return ~self.isna()
notnull = notna
def putmask(self, mask, value):
"""
return a new Index of the values set with the mask
See also
--------
numpy.ndarray.putmask
"""
values = self.values.copy()
try:
np.putmask(values, mask, self._convert_for_op(value))
return self._shallow_copy(values)
except (ValueError, TypeError) as err:
if is_object_dtype(self):
raise err
# coerces to object
return self.astype(object).putmask(mask, value)
def format(self, name=False, formatter=None, **kwargs):
"""
Render a string representation of the Index
"""
header = []
if name:
header.append(pprint_thing(self.name,
escape_chars=('\t', '\r', '\n')) if
self.name is not None else '')
if formatter is not None:
return header + list(self.map(formatter))
return self._format_with_header(header, **kwargs)
def _format_with_header(self, header, na_rep='NaN', **kwargs):
values = self.values
from pandas.io.formats.format import format_array
if is_categorical_dtype(values.dtype):
values = np.array(values)
elif is_object_dtype(values.dtype):
values = lib.maybe_convert_objects(values, safe=1)
if is_object_dtype(values.dtype):
result = [pprint_thing(x, escape_chars=('\t', '\r', '\n'))
for x in values]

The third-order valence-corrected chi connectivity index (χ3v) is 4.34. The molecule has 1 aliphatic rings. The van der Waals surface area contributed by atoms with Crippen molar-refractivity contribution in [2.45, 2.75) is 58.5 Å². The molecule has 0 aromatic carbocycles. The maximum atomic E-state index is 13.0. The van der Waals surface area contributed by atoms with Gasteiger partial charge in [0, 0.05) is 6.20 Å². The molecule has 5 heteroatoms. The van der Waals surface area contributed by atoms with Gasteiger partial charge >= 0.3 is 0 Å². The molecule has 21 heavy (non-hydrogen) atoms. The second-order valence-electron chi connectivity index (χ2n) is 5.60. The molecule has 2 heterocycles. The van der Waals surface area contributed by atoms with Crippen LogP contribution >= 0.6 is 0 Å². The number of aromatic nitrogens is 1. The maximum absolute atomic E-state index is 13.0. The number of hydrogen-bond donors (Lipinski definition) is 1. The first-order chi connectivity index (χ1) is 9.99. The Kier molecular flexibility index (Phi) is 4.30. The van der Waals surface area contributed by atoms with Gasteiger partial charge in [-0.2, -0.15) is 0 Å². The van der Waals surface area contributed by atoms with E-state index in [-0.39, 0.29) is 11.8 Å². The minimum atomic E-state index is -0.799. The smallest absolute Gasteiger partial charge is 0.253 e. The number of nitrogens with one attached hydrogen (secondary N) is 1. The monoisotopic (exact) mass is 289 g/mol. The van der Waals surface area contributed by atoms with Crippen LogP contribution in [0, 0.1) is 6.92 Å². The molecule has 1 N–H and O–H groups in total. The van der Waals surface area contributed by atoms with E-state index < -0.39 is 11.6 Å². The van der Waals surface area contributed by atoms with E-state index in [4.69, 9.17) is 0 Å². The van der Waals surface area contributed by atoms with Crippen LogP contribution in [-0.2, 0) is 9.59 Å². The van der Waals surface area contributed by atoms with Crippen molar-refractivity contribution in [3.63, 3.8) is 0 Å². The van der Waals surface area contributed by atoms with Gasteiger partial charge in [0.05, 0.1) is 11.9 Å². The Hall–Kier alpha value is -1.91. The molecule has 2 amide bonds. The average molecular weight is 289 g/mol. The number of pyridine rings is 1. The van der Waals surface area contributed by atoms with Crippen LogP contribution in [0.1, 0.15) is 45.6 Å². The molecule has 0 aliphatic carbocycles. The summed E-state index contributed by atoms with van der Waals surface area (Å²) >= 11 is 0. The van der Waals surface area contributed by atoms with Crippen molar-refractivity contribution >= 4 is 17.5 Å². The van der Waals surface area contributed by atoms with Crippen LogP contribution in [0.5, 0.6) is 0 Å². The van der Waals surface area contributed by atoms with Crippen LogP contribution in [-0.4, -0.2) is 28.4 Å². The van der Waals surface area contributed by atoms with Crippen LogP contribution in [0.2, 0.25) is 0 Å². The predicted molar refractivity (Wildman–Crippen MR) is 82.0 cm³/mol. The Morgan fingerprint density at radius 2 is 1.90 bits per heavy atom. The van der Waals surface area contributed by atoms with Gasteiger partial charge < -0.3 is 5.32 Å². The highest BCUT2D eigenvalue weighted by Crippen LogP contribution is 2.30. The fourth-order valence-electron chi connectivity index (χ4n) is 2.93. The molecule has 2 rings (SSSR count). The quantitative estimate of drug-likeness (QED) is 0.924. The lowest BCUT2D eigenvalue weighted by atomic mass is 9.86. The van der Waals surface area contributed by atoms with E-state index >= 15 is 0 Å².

# could have nans
mask = isna(values)
if mask.any():
result = np.array(result)
result[mask] = na_rep
result = result.tolist()
else:
result = _trim_front(format_array(values, None, justify='left'))
return header + result
def to_native_types(self, slicer=None, **kwargs):
"""
Format specified values of `self` and return them.
Parameters
----------
slicer : int, array-like
An indexer into `self` that specifies which values
are used in the formatting process.
kwargs : dict
Options for specifying how the values should be formatted.
These options include the following:
1) na_rep : str
The value that serves as a placeholder for NULL values
2) quoting : bool or None
Whether or not there are quoted values in `self`
3) date_format : str
The format used to represent date-like values
"""
values = self
if slicer is not None:
values = values[slicer]
return values._format_native_types(**kwargs)
def _format_native_types(self, na_rep='', quoting=None, **kwargs):
""" actually format my specific types """
mask = isna(self)
if not self.is_object() and not quoting:
values = np.asarray(self).astype(str)
else:
values = np.array(self, dtype=object, copy=True)
values[mask] = na_rep
return values
def equals(self, other):
"""
Determines if two Index objects contain the same elements.